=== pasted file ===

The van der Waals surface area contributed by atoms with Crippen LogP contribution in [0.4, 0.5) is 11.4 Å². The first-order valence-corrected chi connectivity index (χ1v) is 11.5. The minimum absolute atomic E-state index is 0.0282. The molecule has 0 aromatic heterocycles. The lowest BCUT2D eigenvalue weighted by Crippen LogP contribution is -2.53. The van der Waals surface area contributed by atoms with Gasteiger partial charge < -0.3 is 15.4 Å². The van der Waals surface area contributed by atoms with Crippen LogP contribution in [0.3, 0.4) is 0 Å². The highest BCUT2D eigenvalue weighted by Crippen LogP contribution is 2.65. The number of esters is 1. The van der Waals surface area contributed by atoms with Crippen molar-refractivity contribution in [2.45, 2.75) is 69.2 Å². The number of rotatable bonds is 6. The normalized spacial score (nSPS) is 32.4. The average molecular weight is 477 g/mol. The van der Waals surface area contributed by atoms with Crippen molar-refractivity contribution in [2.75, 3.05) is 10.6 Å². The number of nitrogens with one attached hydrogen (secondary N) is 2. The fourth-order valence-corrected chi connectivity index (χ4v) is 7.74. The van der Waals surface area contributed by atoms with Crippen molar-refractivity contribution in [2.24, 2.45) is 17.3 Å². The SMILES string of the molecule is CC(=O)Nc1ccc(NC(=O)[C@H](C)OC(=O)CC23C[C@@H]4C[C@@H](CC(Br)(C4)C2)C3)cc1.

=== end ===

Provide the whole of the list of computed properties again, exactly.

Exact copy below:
The van der Waals surface area contributed by atoms with Crippen LogP contribution in [0.4, 0.5) is 11.4 Å². The first-order valence-corrected chi connectivity index (χ1v) is 11.5. The minimum absolute atomic E-state index is 0.0282. The molecule has 0 aromatic heterocycles. The lowest BCUT2D eigenvalue weighted by Crippen LogP contribution is -2.53. The van der Waals surface area contributed by atoms with Gasteiger partial charge < -0.3 is 15.4 Å². The van der Waals surface area contributed by atoms with Crippen LogP contribution in [0.3, 0.4) is 0 Å². The highest BCUT2D eigenvalue weighted by Crippen LogP contribution is 2.65. The number of esters is 1. The van der Waals surface area contributed by atoms with Crippen molar-refractivity contribution in [2.45, 2.75) is 69.2 Å². The number of rotatable bonds is 6. The normalized spacial score (nSPS) is 32.4. The average molecular weight is 477 g/mol. The van der Waals surface area contributed by atoms with Crippen molar-refractivity contribution in [2.75, 3.05) is 10.6 Å². The number of nitrogens with one attached hydrogen (secondary N) is 2. The fourth-order valence-corrected chi connectivity index (χ4v) is 7.74. The van der Waals surface area contributed by atoms with Crippen molar-refractivity contribution in [2.24, 2.45) is 17.3 Å². The SMILES string of the molecule is CC(=O)Nc1ccc(NC(=O)[C@H](C)OC(=O)CC23C[C@@H]4C[C@@H](CC(Br)(C4)C2)C3)cc1.